Effect of Intermittent Heating on Creep Behaviour of Advanced 9-12%Cr Power Plant Steels
Critical high temperature components of machines and structures are often subjected to complicated load and temperature histories. The closest laboratory simulation of service loading conditions involves creep under nonsteady temperatures and stresses. For example, the start up and shut down cycles can be well simulated by temperature variation by use of intermittent heating tests. Such approach is illustrated by recent experimental results on advanced high creep strength 9- 12%Cr ferritic-martensitic steels (P91, P92 and E911). A comparison between the creep characteristics of nonsteady and monotonously creep specimens has revealed no significant deterioration of the creep strength and fracture resistance of these steels in power-law (dislocation) creep.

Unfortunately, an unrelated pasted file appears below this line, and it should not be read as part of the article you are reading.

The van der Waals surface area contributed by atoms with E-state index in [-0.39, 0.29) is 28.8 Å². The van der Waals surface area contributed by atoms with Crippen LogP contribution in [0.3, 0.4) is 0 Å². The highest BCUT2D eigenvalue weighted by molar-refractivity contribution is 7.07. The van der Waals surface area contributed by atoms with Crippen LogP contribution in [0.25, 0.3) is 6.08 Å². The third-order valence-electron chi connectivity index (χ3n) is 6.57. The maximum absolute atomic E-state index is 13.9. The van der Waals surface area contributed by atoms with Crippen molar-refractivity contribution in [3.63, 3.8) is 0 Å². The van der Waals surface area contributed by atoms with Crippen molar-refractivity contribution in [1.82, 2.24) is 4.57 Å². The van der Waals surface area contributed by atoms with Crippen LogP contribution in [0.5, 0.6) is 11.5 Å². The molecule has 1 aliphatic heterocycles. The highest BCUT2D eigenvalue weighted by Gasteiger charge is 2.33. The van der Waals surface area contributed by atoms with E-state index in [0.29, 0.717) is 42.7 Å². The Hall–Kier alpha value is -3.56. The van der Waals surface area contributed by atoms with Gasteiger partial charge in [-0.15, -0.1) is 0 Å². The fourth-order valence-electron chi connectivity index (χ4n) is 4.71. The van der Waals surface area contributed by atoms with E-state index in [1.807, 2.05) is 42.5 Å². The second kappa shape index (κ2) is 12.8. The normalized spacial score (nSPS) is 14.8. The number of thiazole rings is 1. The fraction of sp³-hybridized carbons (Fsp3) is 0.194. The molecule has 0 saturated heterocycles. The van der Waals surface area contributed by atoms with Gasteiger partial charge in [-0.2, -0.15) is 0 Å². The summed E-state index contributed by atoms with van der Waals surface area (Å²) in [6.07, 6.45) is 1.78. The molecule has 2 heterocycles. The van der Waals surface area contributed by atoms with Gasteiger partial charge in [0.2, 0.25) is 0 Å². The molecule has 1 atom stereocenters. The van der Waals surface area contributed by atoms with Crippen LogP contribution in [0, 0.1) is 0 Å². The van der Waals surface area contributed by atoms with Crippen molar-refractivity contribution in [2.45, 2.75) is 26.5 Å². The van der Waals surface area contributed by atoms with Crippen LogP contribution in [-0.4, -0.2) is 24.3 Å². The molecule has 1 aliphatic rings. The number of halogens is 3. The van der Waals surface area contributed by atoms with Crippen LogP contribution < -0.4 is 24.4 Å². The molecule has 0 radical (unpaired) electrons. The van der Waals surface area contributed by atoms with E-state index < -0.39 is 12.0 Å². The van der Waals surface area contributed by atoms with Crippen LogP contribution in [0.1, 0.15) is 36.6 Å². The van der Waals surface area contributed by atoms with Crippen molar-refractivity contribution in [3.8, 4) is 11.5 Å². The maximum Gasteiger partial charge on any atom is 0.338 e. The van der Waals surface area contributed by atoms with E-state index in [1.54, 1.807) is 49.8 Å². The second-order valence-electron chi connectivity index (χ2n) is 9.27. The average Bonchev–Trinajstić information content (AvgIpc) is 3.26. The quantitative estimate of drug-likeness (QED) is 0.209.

Young Won Chang, Nack J. Kim and Chong Soo Lee
V. Sklenička et al., "Effect of Intermittent Heating on Creep Behaviour of Advanced 9-12%Cr Power Plant Steels", Materials Science Forum, Vols. 561-565, pp. 81-84, 2007